We all know (and love!) the story of the Book of Ruth. Sweet, faithful Ruth, whose life seems over before it barely gets started, is given the joy of a husband and son. But did you know that the Book of Ruth teaches us a crucial lesson about marriage before Ruth even lays eyes on her future husband, Boaz?
Perhaps you’ll recognize this quote, “Do not urge me to leave you, or to turn back from you…” (Ruth1:16a NIV)
I know what you’re thinking: “But wait. That was Ruth talking to Naomi, her mother-in-law, not a husband….” You’re right! This is the part of the book where we all begin to love sweet Ruth! She speaks so kindly and ardently to a mother-in-law that she is no longer required to honor. So what does it have to do with marriage?
Consider this. Naomi and Ruth were both mourning, but Naomi was mourning threefold. The Bible tells us she was bitter. She was wounded on every side, homesick, lonely, discouraged – and it sounds to me like she was having a hard time forgiving God. She may or may not have been good and kind to her daughters-in-law, but regardless, she spoke to them in the first chapter of Ruth, releasing them. She told them to go home, that she could no longer care for them.
The scene unfolds on a dusty road that probably seems hopeless at both ends, but Ruth pushes past the brokenness they both feel and commits herself to Naomi forever. In a passionate proclamation, Ruth declares that she will stay by Naomi’s side, that she will not leave her, that she will care for her as family and more. But here’s the part we miss. Ruth did this beautiful thing for a women who was no longer her mother-in-law. She was simply a woman standing on the same empty dirt road. Ruth didn’t offer the loyalty of a blood-relative, she gave the beautiful gift of friendship.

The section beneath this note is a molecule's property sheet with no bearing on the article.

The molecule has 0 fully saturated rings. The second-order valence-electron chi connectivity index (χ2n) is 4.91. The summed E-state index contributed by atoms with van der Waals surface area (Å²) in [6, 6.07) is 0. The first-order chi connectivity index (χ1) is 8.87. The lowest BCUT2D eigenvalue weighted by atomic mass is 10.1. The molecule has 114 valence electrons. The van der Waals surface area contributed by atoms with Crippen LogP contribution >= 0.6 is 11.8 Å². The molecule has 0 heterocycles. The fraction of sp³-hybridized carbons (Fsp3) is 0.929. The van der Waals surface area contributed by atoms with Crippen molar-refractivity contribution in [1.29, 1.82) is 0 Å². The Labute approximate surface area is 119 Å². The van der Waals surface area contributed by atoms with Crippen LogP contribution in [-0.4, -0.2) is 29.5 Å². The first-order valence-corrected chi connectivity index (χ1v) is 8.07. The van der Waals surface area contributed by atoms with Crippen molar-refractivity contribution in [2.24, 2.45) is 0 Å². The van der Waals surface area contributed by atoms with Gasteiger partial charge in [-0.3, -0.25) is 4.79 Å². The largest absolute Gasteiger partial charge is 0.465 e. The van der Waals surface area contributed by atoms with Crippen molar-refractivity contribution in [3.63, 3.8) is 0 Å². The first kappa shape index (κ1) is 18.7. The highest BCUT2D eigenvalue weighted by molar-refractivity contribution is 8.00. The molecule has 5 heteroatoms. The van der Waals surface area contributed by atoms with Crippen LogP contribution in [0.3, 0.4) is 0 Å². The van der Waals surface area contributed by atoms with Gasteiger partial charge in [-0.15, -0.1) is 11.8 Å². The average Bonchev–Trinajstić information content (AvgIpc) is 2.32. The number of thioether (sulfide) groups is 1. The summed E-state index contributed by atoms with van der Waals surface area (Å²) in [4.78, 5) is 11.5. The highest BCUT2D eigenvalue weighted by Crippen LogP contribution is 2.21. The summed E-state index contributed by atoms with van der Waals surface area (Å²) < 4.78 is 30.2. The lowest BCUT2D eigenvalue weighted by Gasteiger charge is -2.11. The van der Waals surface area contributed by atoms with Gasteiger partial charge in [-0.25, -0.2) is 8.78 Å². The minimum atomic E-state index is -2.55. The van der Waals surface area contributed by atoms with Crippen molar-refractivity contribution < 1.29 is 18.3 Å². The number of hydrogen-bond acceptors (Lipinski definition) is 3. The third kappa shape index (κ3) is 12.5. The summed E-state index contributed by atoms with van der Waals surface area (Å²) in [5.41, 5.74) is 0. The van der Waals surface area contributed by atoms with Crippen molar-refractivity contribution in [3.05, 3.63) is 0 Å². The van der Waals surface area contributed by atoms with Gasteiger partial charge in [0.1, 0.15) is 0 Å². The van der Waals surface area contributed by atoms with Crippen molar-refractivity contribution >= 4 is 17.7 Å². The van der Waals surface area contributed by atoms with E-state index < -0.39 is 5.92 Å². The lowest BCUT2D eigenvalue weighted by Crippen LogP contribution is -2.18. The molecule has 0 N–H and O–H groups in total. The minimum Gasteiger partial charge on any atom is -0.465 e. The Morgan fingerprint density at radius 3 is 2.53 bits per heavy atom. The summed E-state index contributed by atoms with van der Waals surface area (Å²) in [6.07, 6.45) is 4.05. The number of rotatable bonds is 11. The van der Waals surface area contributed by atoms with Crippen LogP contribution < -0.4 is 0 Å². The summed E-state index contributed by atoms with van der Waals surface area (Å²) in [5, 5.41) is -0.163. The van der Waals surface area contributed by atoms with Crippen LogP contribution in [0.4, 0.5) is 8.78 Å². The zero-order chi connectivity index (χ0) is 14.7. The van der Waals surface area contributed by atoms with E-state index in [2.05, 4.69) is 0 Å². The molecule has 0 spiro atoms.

Ruth’s heart of gold teaches us a mighty lesson for our marriages by her act of friendship toward Naomi. You see deep and abiding friendship is crucial to a strong relationship – including marriages.
Without friendship, we don’t look out for each other.
Without friendship, we don’t desire the very best for our spouse.
Without friendship, faithfulness is not a priority.
Without friendship, love can grow cold.
Without friendship, the long dusty roads we travel in this life truly are hopeless at both ends.
Ruth wasn’t bound to Naomi. The customs of her people did not hold her to her dead husbands mother, and even if they had, Naomi released her. Naomi urged Ruth to leave and forget about her. But Ruth refused. Ruth offered friendship and companionship. If you’ve read the Book of Ruth, you know how Ruth and Naomi’s story ends and you know that God honored Ruth’s commitment to Naomi. In the same way, God will honor the friendship you build with your spouse.
The truth is, marriage is hard, and most of us will face times of conflict in our marriage. Whether they say the words or simply act them out, many spouses will at one time or another, “urge” their spouse to leave. Maybe you’ve felt pushed away from your spouse, maybe your husband’s actions “urge you to leave.” Maybe you’re the one who does the “urging.” Maybe your heart has sent the message that you want your husband to leave. No matter which side you’re on, consider making the same vow Ruth did.
If your marriage is at a safe place right now, show this post to your spouse and speak the words to him, “Don’t ever urge me to leave or to turn back from you. I won’t do it. I’m yours and I will always be your wife and your dearest friend. Where you go, I will go.”
If your spouse wouldn’t receive this well at this point, simply say the words to yourself and begin to pray for a heart like Ruth’s, that no matter the grief, pain, bitterness or hurt you feel, you would forever bind yourself to your husband, as his wife and his dearest friend.
Tomorrow I’m sharing practical ways to encourage friendship with your spouse. Make sure you stop by and check out some great ideas!
Latest posts by Shirley (see all)
- The Why’s and How’s of Choosing Homeschool Curriculum - April 26, 2016
- Life Verses for a Radical Modern Faith - April 4, 2016
- Marriage And Friendship – Practical Tips for Becoming Your Spouse’s BFF - March 30, 2016